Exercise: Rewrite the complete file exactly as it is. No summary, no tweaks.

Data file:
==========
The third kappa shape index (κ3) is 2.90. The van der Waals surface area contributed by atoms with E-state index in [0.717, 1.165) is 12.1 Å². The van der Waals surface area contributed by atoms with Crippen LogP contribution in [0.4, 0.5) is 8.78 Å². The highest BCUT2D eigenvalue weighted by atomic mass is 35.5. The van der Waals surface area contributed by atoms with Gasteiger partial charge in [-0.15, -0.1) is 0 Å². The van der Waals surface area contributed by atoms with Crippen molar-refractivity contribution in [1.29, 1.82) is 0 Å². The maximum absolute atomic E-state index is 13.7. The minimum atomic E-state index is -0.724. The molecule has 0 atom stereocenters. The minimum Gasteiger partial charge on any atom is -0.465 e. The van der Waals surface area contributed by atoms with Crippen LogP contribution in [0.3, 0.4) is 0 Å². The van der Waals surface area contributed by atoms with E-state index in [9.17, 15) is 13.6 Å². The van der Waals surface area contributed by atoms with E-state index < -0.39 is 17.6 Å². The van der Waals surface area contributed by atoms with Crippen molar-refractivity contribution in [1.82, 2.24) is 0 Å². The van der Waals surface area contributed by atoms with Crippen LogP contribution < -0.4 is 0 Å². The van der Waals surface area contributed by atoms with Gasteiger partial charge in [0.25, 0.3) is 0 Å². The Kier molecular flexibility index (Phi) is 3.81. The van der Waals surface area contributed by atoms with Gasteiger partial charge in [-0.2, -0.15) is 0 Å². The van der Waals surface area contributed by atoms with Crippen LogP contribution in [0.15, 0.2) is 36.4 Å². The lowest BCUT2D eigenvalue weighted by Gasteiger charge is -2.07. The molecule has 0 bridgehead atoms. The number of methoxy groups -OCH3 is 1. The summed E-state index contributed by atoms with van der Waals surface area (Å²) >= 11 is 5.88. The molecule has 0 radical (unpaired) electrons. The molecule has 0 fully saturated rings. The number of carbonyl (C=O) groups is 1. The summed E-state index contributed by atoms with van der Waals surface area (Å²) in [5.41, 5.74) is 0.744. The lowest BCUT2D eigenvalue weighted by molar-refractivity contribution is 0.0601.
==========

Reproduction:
The third kappa shape index (κ3) is 2.90. The van der Waals surface area contributed by atoms with E-state index in [0.717, 1.165) is 12.1 Å². The van der Waals surface area contributed by atoms with Crippen LogP contribution in [0.4, 0.5) is 8.78 Å². The highest BCUT2D eigenvalue weighted by atomic mass is 35.5. The van der Waals surface area contributed by atoms with Gasteiger partial charge in [-0.15, -0.1) is 0 Å². The van der Waals surface area contributed by atoms with Crippen molar-refractivity contribution in [1.29, 1.82) is 0 Å². The maximum absolute atomic E-state index is 13.7. The minimum atomic E-state index is -0.724. The molecule has 0 atom stereocenters. The minimum Gasteiger partial charge on any atom is -0.465 e. The van der Waals surface area contributed by atoms with Crippen LogP contribution in [0.3, 0.4) is 0 Å². The van der Waals surface area contributed by atoms with E-state index in [9.17, 15) is 13.6 Å². The van der Waals surface area contributed by atoms with E-state index < -0.39 is 17.6 Å². The van der Waals surface area contributed by atoms with Crippen molar-refractivity contribution in [1.82, 2.24) is 0 Å². The van der Waals surface area contributed by atoms with Crippen LogP contribution < -0.4 is 0 Å². The van der Waals surface area contributed by atoms with Gasteiger partial charge in [0.25, 0.3) is 0 Å². The Kier molecular flexibility index (Phi) is 3.81. The van der Waals surface area contributed by atoms with Gasteiger partial charge in [-0.2, -0.15) is 0 Å². The van der Waals surface area contributed by atoms with Crippen LogP contribution in [0.15, 0.2) is 36.4 Å². The lowest BCUT2D eigenvalue weighted by Gasteiger charge is -2.07. The molecule has 0 bridgehead atoms. The number of methoxy groups -OCH3 is 1. The summed E-state index contributed by atoms with van der Waals surface area (Å²) >= 11 is 5.88. The molecule has 0 radical (unpaired) electrons. The molecule has 0 fully saturated rings. The number of carbonyl (C=O) groups is 1. The summed E-state index contributed by atoms with van der Waals surface area (Å²) in [5.41, 5.74) is 0.744. The lowest BCUT2D eigenvalue weighted by molar-refractivity contribution is 0.0601.